The past two years have resulted in our Armistice Day service in school, being restricted in a socially distanced way. This year however, we returned with a special service and showed our respects to those who paid the ultimate sacrifice, during The Great War (WW1), along with (WW2) and every campaign to date. The school fell silent at 11am as students and staff paid their respects. The service, at the front of school, was attended by a number students representatives, those in uniformed organisations and also by staff.
The service was coordinated by Mr MacDonald, who made sure it involved representatives from both sites – Northgate High School and Dereham Sixth Form.
A poppy cross was placed along with a commemorative poppy pebble, by students from all year groups from Year 7-13.
Lewis, Head Boy, alongside Freya Head Girl, read “For the Fallen” by Robert Laurence Binyon.
Mrs Graves, Head of Year 7, read the poem “In Flanders Fields”. Music to accompany the service was played by two students, Emmanuel Year 9, playing the piano beautifully and Dexter Year 10, who played trumpet and the Last Post.
Mrs Galley and Dr Hone, Heads of Northgate and Dereham Sixth Form College, placed a cross on behalf of staff and students, and they also paid tribute to former pupil of Northgate – Private Lewis Hendry.
Mr Hambling, (CEO) of Unity Education Trust also paid tribute to the late Mr Mike Salt (Governor), closing the service with the reading Kohima Epitaph.
The Year 11 Geographers headed on a field trip at the beginning of November as part of their GCSE course. Prisha and Elizabeth tell us about what they got up to.
‘For our Geography GCSE course, the Year 11s journeyed to Winterton-on-Sea for their fieldtrip. On the 4th and 5th of November we travelled along the A47 to study and measure sand dunes. Our main objective was to measure whether the dunes were being affected by human activities. We set off at 9:30am and arrived promptly to see the golden sand and the on-looking sea. With the equipment unpacked and the groups formed, we started on our mission; to gather as much information as we could. After 2 hours of active working and a lively lunch, we trekked along the cliff to see the erosion that took place and some of the local affects it had. We did a little bit of seal spotting before heading home in time for the bell.’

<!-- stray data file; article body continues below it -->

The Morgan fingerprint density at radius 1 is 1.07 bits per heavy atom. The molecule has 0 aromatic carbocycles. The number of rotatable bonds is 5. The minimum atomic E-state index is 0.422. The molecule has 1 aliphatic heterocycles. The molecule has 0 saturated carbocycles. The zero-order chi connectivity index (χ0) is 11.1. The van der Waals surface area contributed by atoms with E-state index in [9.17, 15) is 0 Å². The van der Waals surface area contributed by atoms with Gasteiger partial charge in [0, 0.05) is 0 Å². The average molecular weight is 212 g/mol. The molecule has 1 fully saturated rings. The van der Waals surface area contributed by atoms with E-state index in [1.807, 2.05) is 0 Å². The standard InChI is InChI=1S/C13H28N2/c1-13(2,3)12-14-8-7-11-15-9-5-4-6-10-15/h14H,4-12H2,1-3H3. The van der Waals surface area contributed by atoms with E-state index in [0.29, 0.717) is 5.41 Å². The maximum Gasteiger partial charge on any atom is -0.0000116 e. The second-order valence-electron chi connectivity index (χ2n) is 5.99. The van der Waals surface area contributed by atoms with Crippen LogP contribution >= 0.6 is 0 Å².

The weather over the course of the two days was extremely varied with a number of downpours as well as wind and sunshine. However, this did not hamper the spirits of the keen geographers and they managed to collect all the data needed.
Dr Barrett, Head of Geography said, ‘The trip to Winterton was designed to enhance learning because it gave pupils the chance to consolidate their learning on the coasts and fieldwork sections of the course . This meant seeing how sand dunes changed dramatically from desert-like conditions at the front to a small wood at the back. We also got the chance to see the effects of coastal erosion on Winterton itself. We also practised fieldwork skills such as sampling and being accurate with use of equipment.
The pupils stood out for their resilience (especially on Thursday) and their readiness to work well from the start.
A big thank you to the Geography Department for organising the trip.
Mrs Mottley, Head of Art and Design, tells us about a recent trip some of our GCSE students embarked on.
‘Our current Year 11 Art & Design pupils visited the Sainsbury Centre for the Visual Arts back in October. The Sainsbury Centre lies in the beautiful parkland campus of the University of East Anglia, south west of the historic city of Norwich. Pupils were very impressed that the building had been used as a location for the film The Avengers.’